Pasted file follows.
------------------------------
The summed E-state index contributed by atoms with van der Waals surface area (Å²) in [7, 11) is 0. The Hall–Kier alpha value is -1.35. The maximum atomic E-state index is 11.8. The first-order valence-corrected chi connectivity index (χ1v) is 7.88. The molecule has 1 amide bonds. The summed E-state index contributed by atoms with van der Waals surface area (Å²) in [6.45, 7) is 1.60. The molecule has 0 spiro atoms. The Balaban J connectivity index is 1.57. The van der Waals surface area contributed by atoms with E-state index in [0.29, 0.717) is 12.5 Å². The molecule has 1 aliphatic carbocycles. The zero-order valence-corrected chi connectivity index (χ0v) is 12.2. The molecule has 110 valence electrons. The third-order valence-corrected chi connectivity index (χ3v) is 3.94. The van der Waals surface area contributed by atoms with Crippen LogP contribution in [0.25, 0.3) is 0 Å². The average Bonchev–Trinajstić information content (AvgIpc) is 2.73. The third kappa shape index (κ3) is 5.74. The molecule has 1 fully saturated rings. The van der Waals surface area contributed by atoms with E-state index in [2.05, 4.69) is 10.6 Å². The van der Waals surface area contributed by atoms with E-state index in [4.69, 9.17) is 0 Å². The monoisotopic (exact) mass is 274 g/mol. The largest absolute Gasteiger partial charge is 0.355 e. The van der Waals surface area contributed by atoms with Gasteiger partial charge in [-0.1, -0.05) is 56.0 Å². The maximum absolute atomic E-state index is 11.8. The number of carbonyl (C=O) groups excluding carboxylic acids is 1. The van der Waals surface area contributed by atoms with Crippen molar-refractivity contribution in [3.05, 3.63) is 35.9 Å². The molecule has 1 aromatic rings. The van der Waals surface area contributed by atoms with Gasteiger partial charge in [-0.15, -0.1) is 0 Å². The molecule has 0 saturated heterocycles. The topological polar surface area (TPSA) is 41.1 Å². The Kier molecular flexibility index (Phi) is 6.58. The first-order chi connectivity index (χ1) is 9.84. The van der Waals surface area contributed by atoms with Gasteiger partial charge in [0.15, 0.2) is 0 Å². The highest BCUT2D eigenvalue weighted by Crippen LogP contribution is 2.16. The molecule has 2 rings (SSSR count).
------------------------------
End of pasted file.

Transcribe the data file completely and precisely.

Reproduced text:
The summed E-state index contributed by atoms with van der Waals surface area (Å²) in [7, 11) is 0. The Hall–Kier alpha value is -1.35. The maximum atomic E-state index is 11.8. The first-order valence-corrected chi connectivity index (χ1v) is 7.88. The molecule has 1 amide bonds. The summed E-state index contributed by atoms with van der Waals surface area (Å²) in [6.45, 7) is 1.60. The molecule has 0 spiro atoms. The Balaban J connectivity index is 1.57. The van der Waals surface area contributed by atoms with E-state index in [0.29, 0.717) is 12.5 Å². The molecule has 1 aliphatic carbocycles. The zero-order valence-corrected chi connectivity index (χ0v) is 12.2. The molecule has 110 valence electrons. The third-order valence-corrected chi connectivity index (χ3v) is 3.94. The van der Waals surface area contributed by atoms with Crippen LogP contribution in [0.25, 0.3) is 0 Å². The average Bonchev–Trinajstić information content (AvgIpc) is 2.73. The third kappa shape index (κ3) is 5.74. The molecule has 1 fully saturated rings. The van der Waals surface area contributed by atoms with E-state index in [2.05, 4.69) is 10.6 Å². The van der Waals surface area contributed by atoms with E-state index in [4.69, 9.17) is 0 Å². The monoisotopic (exact) mass is 274 g/mol. The largest absolute Gasteiger partial charge is 0.355 e. The van der Waals surface area contributed by atoms with Gasteiger partial charge in [-0.1, -0.05) is 56.0 Å². The maximum absolute atomic E-state index is 11.8. The number of carbonyl (C=O) groups excluding carboxylic acids is 1. The van der Waals surface area contributed by atoms with Crippen molar-refractivity contribution in [3.05, 3.63) is 35.9 Å². The molecule has 1 aromatic rings. The van der Waals surface area contributed by atoms with Gasteiger partial charge in [-0.15, -0.1) is 0 Å². The molecule has 0 saturated heterocycles. The topological polar surface area (TPSA) is 41.1 Å². The Kier molecular flexibility index (Phi) is 6.58. The first-order chi connectivity index (χ1) is 9.84. The van der Waals surface area contributed by atoms with Gasteiger partial charge in [0.15, 0.2) is 0 Å². The highest BCUT2D eigenvalue weighted by Crippen LogP contribution is 2.16. The molecule has 2 rings (SSSR count).